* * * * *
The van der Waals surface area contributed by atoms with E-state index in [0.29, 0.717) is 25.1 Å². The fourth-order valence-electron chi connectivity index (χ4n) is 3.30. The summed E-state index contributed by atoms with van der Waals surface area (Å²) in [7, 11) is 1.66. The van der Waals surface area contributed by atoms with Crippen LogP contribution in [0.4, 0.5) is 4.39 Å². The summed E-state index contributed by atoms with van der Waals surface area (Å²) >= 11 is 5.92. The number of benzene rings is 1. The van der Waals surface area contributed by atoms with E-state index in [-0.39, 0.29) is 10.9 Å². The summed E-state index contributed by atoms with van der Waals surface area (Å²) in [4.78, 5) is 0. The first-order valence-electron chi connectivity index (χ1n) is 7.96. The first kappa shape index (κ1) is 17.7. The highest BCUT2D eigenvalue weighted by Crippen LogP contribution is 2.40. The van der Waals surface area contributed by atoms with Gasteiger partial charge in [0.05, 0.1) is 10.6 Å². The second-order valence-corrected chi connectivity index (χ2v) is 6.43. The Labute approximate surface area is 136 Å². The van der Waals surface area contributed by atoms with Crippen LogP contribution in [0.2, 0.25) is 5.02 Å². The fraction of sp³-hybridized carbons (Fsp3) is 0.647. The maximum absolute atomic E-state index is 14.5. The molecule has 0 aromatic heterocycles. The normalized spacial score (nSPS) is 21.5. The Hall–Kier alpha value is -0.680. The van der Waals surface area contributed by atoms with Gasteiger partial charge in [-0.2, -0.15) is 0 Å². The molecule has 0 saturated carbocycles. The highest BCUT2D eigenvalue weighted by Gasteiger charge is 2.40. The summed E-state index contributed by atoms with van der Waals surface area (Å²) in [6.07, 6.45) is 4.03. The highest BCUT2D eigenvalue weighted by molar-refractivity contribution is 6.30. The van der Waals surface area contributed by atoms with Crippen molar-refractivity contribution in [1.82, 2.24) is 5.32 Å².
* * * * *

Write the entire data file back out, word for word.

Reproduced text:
The van der Waals surface area contributed by atoms with E-state index in [0.29, 0.717) is 25.1 Å². The fourth-order valence-electron chi connectivity index (χ4n) is 3.30. The summed E-state index contributed by atoms with van der Waals surface area (Å²) in [7, 11) is 1.66. The van der Waals surface area contributed by atoms with Crippen LogP contribution in [0.4, 0.5) is 4.39 Å². The summed E-state index contributed by atoms with van der Waals surface area (Å²) >= 11 is 5.92. The number of benzene rings is 1. The van der Waals surface area contributed by atoms with E-state index in [-0.39, 0.29) is 10.9 Å². The summed E-state index contributed by atoms with van der Waals surface area (Å²) in [4.78, 5) is 0. The first-order valence-electron chi connectivity index (χ1n) is 7.96. The first kappa shape index (κ1) is 17.7. The highest BCUT2D eigenvalue weighted by Crippen LogP contribution is 2.40. The van der Waals surface area contributed by atoms with Gasteiger partial charge in [0.05, 0.1) is 10.6 Å². The second-order valence-corrected chi connectivity index (χ2v) is 6.43. The Labute approximate surface area is 136 Å². The van der Waals surface area contributed by atoms with Crippen LogP contribution in [0.2, 0.25) is 5.02 Å². The fraction of sp³-hybridized carbons (Fsp3) is 0.647. The maximum absolute atomic E-state index is 14.5. The molecule has 0 aromatic heterocycles. The normalized spacial score (nSPS) is 21.5. The Hall–Kier alpha value is -0.680. The van der Waals surface area contributed by atoms with Gasteiger partial charge in [-0.2, -0.15) is 0 Å². The molecule has 0 saturated carbocycles. The highest BCUT2D eigenvalue weighted by Gasteiger charge is 2.40. The summed E-state index contributed by atoms with van der Waals surface area (Å²) in [6.07, 6.45) is 4.03. The highest BCUT2D eigenvalue weighted by molar-refractivity contribution is 6.30. The van der Waals surface area contributed by atoms with Crippen molar-refractivity contribution in [1.82, 2.24) is 5.32 Å².